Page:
Prince Charles visiting Burslem in Stoke-on-TrentToday, Prince Charles has officially become the oldest heir to the throne in British history.

Aged 64 years, 10 months and 5 days old, Charles has surpassed the record which had been held by King William IV who took the throne from his brother George IV in 1830 who was also aged 64 years, 10 months and 5 days.

Across Europe this year, quite a few monarchs have stepped down to retire such as Queen Beatrix of Holland but Queen Elizabeth II is showing no signs of stepping down just yet. She is in very good health and still takes part in special appearances and tours of Common Wealth countries. The Queen Mother lived to be 101 and I know many people who hope that the Queen not only lives that long but remains on the throne for as long as possible. If that is the case then Prince Charles could be crowned King when he is in his 80s! In 2015, Queen Elizabeth will overtake Queen Victoria as the longest reigning monarch in British history.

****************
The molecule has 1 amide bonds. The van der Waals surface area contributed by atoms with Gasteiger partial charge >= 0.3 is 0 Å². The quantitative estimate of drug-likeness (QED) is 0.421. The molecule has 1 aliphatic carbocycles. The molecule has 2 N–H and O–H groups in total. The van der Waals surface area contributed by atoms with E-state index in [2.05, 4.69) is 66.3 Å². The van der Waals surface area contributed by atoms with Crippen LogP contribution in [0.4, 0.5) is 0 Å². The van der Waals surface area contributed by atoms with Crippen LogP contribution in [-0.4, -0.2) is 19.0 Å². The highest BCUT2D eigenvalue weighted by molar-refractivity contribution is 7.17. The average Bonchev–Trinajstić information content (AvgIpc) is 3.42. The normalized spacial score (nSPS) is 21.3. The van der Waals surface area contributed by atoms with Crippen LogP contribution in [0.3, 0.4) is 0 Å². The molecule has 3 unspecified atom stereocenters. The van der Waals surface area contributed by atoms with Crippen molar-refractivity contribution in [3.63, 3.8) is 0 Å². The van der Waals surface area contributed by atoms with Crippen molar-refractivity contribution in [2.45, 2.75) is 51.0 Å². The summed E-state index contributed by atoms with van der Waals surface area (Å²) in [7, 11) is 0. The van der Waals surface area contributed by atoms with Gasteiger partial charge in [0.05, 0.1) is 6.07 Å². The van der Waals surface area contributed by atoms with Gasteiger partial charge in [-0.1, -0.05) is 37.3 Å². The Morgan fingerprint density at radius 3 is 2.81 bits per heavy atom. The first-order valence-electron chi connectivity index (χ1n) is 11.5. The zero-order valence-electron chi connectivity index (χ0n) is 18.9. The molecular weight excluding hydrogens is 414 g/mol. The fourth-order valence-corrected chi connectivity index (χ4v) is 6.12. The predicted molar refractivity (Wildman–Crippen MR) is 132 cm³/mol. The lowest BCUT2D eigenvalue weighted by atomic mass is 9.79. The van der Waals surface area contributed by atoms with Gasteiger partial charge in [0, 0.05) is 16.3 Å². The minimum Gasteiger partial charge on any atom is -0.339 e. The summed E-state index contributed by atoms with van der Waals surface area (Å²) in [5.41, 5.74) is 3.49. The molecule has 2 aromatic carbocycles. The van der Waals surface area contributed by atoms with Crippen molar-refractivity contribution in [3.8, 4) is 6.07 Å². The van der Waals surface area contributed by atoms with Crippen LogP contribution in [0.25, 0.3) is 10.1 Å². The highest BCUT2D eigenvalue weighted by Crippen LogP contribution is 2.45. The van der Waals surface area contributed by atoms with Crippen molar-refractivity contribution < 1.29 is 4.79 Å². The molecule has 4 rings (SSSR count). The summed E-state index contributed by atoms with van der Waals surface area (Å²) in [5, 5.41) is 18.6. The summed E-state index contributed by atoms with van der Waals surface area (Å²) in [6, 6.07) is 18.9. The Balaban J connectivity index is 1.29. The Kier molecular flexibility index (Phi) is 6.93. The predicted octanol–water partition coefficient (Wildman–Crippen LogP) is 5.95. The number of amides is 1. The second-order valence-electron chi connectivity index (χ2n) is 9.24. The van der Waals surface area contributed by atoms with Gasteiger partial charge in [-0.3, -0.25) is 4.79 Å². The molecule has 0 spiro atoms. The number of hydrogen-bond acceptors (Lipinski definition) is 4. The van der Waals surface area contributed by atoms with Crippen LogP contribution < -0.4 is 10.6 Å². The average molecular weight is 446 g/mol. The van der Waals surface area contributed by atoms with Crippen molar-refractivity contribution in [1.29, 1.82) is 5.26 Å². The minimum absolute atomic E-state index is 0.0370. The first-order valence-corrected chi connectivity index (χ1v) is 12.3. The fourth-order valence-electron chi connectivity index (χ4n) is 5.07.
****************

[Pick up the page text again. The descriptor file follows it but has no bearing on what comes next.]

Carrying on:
Throughout history, there has been a collection of kings and queens who have been either very young or old for their time when they are crowned. Mary Queen of Scots was just 6 days old when she was crowned and the youngest king was Henry VI who started his reign at 8 months and 25 days. King William IV was the oldest king to be crowned and Mary I was 37-years-old when she became queen in 1553.

Prince William and Kate with baby Prince George

It must be hard for Charles to remain patient about taking up a job he has trained his whole life for but then again, with the arrival of Prince George this summer, I know he has been enjoying his new role as a grandfather!

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Elizabeth_and_Philip_1953Yesterday marked the 60th anniversary of Queen Elizabeth II’s official coronation. On 2nd June 1953, more than 8,200 guests witnessed the historic proceedings and an estimated 27 million people in Britain watched the events unfold on television. A historical moment which many people still remember and children still learn about it in school.